Along with our own personal drivers, we used this data to draw up an initial feature list.
- Beautifully designed widget
- 1 click actions
- Automated verification
- Facebook, Twitter, Instagram & SoundCloud
That was it. We knew people had a legitimate need for this. So we started building. Since then we’ve found that there’s lots of companies that didn’t know they had a legitimate need for something like Gleam.
Build Something Better
When you start building it is very very easy to get caught up with feature paralysis – thinking that you need to build all the features in the world to have something worth selling. If anything, it’s the opposite. You are much better building something that does one thing exceptionally well; then building on it.
Just build a great product. You could look at critical flaws in competitors & build something better, or you could focus in on a problem that people have then make something that solves it beautifully.
Our initial goal was to build something that had more flexibility, more integrations & just worked. Something that was easy for businesses to build a campaign, but was also equally as easy for their customers to enter. One thing we’ve found is that you should:
Always try to make your customers, customers happy.
This instantly gave us a conversation point to leverage when we started beta testing. We had different outreach approaches based on what competitor platform a business was using.
Product comes first. If people love your product, the tiniest announcements will get attention. If people don’t love your product, no amount of marketing effort will help.
Understand Your Target Markets
Once you have something worth beta testing the next step is to get users on board. This is a critical stage that enables to you:
- Validate your concept
- Build a core base of fanatical users
- Build features that people want
- Iron out bugs fast
When we had a proof of concept we emailed ~50 bloggers, offering them a free lifetime plan to help us test. This stage was critical in getting our product mature enough to start charging real money. Here’s an example of the email I used:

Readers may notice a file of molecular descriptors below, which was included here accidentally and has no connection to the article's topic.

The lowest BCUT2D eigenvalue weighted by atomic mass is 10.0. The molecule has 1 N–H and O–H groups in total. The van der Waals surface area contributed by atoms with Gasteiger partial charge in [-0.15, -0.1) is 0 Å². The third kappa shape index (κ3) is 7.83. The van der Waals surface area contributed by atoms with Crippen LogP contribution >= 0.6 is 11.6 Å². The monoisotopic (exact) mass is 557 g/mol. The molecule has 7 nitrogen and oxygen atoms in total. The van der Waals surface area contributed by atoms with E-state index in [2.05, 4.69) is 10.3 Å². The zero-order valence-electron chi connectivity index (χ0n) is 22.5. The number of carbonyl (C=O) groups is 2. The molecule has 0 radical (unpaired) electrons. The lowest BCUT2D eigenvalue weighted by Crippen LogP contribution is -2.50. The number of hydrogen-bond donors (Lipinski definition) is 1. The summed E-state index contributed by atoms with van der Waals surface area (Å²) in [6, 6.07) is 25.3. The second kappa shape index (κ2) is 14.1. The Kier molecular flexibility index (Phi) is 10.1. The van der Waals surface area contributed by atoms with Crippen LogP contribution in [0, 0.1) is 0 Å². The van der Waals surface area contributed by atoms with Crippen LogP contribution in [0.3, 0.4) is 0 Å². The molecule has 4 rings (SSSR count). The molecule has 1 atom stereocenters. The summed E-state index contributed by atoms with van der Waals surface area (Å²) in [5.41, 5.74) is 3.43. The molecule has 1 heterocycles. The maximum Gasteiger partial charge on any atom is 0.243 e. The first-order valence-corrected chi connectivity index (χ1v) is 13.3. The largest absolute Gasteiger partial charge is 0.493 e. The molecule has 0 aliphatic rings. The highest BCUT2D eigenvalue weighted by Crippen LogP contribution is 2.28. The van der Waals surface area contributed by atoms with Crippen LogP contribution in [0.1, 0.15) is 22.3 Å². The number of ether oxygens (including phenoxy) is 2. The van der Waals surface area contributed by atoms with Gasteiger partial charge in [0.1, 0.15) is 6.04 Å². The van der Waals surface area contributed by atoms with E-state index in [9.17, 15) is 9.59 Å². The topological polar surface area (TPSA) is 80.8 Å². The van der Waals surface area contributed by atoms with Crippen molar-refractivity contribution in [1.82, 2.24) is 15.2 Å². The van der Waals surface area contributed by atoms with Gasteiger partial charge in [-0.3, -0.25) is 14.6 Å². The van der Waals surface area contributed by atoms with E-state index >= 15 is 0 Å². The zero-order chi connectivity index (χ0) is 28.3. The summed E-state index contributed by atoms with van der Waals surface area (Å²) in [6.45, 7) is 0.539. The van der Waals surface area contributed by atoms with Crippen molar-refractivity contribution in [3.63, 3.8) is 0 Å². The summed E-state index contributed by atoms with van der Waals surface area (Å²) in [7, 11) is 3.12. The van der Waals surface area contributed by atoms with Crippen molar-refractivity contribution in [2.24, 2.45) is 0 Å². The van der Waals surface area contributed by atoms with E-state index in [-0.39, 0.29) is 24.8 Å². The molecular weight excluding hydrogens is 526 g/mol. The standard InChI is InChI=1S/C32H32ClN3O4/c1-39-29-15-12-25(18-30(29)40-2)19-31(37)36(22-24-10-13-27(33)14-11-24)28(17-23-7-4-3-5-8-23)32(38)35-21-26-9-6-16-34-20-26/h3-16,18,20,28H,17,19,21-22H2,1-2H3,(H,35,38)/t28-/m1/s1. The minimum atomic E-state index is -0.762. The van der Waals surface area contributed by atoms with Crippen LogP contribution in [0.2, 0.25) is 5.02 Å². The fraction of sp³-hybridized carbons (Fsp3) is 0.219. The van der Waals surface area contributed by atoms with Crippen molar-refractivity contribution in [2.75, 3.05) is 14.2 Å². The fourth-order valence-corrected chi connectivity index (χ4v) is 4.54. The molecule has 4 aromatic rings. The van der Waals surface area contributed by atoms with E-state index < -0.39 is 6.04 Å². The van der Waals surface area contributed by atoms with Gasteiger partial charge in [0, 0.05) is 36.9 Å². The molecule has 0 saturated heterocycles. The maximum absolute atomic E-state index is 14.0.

There Will be Bugs, Lots of Them
Bugs are inevitable part of building software, some user will find a something that’s only triggered on a certain browser when a specific plugin is installed. The key thing is to be on top of issues. We wrote an earlier post on how we use HipChat to monitor this & fix in realtime.
In the early days, bugs actually helped drive our feature priority list. Here’s a few typical ones where the user had an issue that helped us vastly improve the product somehow (some of these features couldn’t have been anticipated):
- The widget is too wide for my blog theme: We built auto resizing down to 400px into our widget.
- You’re sending entry emails to every user for every entry: Yep this was a bit spammy, so we rolled up the entries into 10 minute increments & sent 1 email instead. We also created the option to turn off emails if they wanted.
- You had to unlike then relike a FB page to active an entry: Fairly annoying for existing fans, so we made a quick login to auto verify those users.
- Widget was resizing strangely with lots of entry methods: We had to completely rethink how entry methods popped down. Quite a big job, but it vastly improved the user experience.
- Instagram rate limited us: Yep, that was fairly frustrating. However it meant we now have fallbacks if it happens again.
- 3rd party cookies: If you use these, you’re going to have a bad time. Quite frustrating.
- Can’t copy existing competitions: Bloggers that run a lot of contests like to copy existing ones from a template. We added this pretty quickly.